Can Ukraine’s Poroshenko deliver on lofty expectations?

Chief foreign affairs correspondent Margaret Warner joins Judy Woodruff from Kiev for an update on the latest fighting and chaos in Eastern Ukraine. Warner also discusses the challenges facing the likely future president, Petro Poroshenko, as he lays out plans to both unite the country and strengthen ties with Europe and Russia.

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    I spoke to Margaret a short time ago.

    Welcome, Margaret.

    So tell us what the latest is on the situation in Donetsk. You were there just until a few days ago. What do you know?


    Well, Judy, I have been able to text back and forth with a senior member of the Donetsk government and able to confirm some reports and knock down others.

    It is true that, in fact, since that tape we just finished was filed, the authorities, finally, the military has been able to reach the airport, though the fact that it took them an entire day is quite remarkable.

    This senior official also confirmed to me that it is true that the Donetsk parliament, Rada, sent out a tweet to all citizens of Donetsk saying, citizens, stay off the streets; there's fighting in the streets.

    There are unconfirmed reports that the train station where we were just three days ago has been set on fire. I have not been able to confirm that. What is clear is that it's really chaotic there. There are reports of between 30 and 200 dead. Again, we're not going to have the full picture until tomorrow at least.

    But it's not only chaotic, but the Ukrainian military has clearly stepped up the pace. What's interesting is, how much does this have to do with the election of Poroshenko, who hasn't even been officially confirmed? He is not commander in chief. He is not president.

    But I am told that he is being treated as one, and he was very, very tough this morning, as you saw in our tape piece, very tough about taking on armed separatists. And two people close to the situation said to me today, look, letter of the law, he's not commander in chief. In the spirit of the law, he already is. And the president of this country controls all the security forces, from the army to the intelligence to the prosecutors.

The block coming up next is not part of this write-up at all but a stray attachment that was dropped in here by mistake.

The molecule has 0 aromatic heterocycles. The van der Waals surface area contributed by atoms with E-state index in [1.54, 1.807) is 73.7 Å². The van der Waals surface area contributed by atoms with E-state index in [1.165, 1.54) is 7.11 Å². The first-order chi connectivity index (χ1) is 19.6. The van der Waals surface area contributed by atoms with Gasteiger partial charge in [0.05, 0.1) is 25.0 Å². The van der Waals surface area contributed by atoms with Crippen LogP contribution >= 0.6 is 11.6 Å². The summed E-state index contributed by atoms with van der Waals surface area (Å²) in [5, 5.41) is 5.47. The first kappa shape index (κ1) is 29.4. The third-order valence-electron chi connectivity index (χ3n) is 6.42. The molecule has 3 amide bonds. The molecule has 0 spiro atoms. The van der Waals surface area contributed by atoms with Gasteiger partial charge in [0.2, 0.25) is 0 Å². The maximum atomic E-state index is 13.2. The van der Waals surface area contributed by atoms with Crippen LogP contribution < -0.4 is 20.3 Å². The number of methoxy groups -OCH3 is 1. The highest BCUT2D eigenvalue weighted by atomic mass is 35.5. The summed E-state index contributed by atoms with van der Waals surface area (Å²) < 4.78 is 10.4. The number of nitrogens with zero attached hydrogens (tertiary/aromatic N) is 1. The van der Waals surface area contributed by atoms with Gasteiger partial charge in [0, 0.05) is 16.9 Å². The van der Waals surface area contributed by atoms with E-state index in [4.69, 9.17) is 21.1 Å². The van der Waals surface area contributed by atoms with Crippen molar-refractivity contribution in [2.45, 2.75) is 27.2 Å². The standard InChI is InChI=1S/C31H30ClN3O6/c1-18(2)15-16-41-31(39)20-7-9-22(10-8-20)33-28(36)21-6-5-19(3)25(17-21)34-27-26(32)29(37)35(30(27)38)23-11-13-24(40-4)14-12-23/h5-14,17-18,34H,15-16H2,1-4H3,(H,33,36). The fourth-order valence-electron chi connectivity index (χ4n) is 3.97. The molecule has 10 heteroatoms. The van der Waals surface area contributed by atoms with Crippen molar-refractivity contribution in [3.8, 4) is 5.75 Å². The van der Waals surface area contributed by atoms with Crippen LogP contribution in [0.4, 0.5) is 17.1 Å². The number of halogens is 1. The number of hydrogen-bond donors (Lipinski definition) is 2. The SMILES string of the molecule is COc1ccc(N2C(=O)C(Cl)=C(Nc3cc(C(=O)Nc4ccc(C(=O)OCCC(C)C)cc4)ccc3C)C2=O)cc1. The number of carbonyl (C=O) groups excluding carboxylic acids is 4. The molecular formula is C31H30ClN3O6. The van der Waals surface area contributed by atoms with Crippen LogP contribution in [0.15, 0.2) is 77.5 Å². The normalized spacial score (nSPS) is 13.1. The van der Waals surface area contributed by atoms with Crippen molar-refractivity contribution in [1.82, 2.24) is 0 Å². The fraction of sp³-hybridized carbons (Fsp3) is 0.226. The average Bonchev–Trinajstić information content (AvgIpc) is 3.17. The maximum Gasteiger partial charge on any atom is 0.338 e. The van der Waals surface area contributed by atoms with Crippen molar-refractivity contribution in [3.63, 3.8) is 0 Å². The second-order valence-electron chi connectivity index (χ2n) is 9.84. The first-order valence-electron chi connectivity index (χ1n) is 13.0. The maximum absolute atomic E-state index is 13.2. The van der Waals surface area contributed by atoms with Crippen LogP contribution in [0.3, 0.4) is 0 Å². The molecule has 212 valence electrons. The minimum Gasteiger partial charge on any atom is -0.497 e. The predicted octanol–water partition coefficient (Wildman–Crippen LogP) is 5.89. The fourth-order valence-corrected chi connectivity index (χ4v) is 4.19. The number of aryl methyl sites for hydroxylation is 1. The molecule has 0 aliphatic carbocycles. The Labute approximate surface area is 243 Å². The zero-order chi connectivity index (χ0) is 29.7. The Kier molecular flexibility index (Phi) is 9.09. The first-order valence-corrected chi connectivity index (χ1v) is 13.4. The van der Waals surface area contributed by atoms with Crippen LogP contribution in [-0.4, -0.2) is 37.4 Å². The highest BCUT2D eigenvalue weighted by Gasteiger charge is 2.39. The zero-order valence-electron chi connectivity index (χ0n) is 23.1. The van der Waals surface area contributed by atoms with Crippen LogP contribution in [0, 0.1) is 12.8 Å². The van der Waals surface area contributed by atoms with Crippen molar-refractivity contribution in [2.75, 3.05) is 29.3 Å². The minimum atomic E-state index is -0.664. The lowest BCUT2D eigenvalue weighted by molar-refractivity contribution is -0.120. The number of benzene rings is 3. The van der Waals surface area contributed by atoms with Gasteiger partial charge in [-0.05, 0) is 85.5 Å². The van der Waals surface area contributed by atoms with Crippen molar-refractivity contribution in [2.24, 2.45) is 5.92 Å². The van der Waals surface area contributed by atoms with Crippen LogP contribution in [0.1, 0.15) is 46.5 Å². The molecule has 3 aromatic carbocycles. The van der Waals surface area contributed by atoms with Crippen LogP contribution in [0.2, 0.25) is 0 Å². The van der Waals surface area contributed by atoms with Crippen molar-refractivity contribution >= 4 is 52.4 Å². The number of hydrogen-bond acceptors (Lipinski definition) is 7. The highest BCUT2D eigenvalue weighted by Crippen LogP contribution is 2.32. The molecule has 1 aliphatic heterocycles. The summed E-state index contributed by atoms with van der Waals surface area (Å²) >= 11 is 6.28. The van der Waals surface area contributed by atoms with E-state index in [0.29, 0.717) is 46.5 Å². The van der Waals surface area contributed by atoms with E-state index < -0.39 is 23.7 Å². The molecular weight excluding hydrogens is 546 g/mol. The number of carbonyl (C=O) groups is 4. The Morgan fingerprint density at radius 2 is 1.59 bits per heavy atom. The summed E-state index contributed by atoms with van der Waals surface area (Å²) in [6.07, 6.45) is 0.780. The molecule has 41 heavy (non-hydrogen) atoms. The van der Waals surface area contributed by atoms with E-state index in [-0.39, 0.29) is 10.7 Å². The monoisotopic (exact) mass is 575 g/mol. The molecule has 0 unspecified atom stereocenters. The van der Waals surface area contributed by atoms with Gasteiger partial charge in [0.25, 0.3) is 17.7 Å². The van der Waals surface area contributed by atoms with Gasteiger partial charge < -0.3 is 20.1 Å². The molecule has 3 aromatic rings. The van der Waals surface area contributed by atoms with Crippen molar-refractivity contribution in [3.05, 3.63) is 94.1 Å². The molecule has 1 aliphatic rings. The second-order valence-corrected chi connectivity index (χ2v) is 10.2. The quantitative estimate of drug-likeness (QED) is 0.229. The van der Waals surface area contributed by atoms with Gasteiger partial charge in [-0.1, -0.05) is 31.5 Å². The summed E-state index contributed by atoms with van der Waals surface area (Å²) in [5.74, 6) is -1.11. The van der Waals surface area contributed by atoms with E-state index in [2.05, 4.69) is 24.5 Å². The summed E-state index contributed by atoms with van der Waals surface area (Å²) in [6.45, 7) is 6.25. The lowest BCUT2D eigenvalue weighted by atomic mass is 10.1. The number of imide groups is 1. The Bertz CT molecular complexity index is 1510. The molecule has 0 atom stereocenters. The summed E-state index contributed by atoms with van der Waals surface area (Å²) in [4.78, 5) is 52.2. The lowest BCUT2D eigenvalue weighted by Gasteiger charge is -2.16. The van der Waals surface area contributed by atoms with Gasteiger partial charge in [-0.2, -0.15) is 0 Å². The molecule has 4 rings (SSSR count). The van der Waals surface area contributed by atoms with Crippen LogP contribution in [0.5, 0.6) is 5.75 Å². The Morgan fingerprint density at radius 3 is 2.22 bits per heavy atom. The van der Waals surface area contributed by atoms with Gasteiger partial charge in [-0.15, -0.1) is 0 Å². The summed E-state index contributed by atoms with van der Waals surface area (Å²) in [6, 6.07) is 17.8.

And it was clear to officials here in Kiev who have been reluctant to move on the separatists, for fear citizens would be hurt, took yesterday's vote as a clear endorsement by the people that they want this situation cleared up.


    So, Margaret, you have covered a number of political leaders over the years, in the U.S., overseas. What are your impressions of Poroshenko?


    Well, interesting, Judy. You and I both have done that.

    I have to say that he came in on zero sleep overnight and he gave this tour de force press conference this morning, where he moved easily among English, Russian and Ukrainian languages. He had a very — as you saw in the piece, a very tough message for the domestic audience for cleaning up the separatists, and we're also going to join the E.U. and get this E.U. association agreement going.

    But then when he switched to talking about the Russians, he was much more measured. People close to him explained it this way. They said, look, this is a man, a successful businessman with business in Russia, business in Europe. He's been financed — a finance — a chief finance official. He's been a foreign minister.